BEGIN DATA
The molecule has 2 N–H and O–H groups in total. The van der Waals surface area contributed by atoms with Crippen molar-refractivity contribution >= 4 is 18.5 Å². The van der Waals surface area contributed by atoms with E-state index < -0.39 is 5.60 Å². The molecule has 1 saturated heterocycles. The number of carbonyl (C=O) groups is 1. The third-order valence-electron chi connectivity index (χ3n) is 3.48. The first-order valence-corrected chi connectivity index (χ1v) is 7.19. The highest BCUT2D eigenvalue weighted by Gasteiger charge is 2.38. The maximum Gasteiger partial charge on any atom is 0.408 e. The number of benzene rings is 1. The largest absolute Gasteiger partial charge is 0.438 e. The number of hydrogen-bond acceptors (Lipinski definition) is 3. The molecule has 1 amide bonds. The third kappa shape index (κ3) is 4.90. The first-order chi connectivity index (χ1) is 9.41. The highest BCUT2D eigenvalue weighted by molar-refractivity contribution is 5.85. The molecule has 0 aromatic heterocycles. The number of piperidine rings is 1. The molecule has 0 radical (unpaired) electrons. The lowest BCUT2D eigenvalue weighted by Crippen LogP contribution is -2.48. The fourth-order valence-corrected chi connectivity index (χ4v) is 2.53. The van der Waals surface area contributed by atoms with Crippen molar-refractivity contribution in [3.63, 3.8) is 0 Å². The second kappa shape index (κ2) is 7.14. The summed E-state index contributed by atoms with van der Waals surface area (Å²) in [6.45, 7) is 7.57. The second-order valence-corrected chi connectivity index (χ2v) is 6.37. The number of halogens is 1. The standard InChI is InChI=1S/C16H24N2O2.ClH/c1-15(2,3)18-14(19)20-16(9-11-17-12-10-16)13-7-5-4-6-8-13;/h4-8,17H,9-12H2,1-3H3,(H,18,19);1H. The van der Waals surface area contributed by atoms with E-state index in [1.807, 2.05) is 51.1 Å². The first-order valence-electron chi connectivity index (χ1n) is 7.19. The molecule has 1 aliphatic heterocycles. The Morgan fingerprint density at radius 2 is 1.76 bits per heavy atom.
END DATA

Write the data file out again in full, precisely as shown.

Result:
The molecule has 2 N–H and O–H groups in total. The van der Waals surface area contributed by atoms with Crippen molar-refractivity contribution >= 4 is 18.5 Å². The van der Waals surface area contributed by atoms with E-state index < -0.39 is 5.60 Å². The molecule has 1 saturated heterocycles. The number of carbonyl (C=O) groups is 1. The third-order valence-electron chi connectivity index (χ3n) is 3.48. The first-order valence-corrected chi connectivity index (χ1v) is 7.19. The highest BCUT2D eigenvalue weighted by Gasteiger charge is 2.38. The maximum Gasteiger partial charge on any atom is 0.408 e. The number of benzene rings is 1. The largest absolute Gasteiger partial charge is 0.438 e. The number of hydrogen-bond acceptors (Lipinski definition) is 3. The molecule has 1 amide bonds. The third kappa shape index (κ3) is 4.90. The first-order chi connectivity index (χ1) is 9.41. The highest BCUT2D eigenvalue weighted by molar-refractivity contribution is 5.85. The molecule has 0 aromatic heterocycles. The number of piperidine rings is 1. The molecule has 0 radical (unpaired) electrons. The lowest BCUT2D eigenvalue weighted by Crippen LogP contribution is -2.48. The fourth-order valence-corrected chi connectivity index (χ4v) is 2.53. The van der Waals surface area contributed by atoms with Crippen molar-refractivity contribution in [3.63, 3.8) is 0 Å². The second kappa shape index (κ2) is 7.14. The summed E-state index contributed by atoms with van der Waals surface area (Å²) in [6.45, 7) is 7.57. The second-order valence-corrected chi connectivity index (χ2v) is 6.37. The number of halogens is 1. The standard InChI is InChI=1S/C16H24N2O2.ClH/c1-15(2,3)18-14(19)20-16(9-11-17-12-10-16)13-7-5-4-6-8-13;/h4-8,17H,9-12H2,1-3H3,(H,18,19);1H. The van der Waals surface area contributed by atoms with E-state index in [1.807, 2.05) is 51.1 Å². The first-order valence-electron chi connectivity index (χ1n) is 7.19. The molecule has 1 aliphatic heterocycles. The Morgan fingerprint density at radius 2 is 1.76 bits per heavy atom.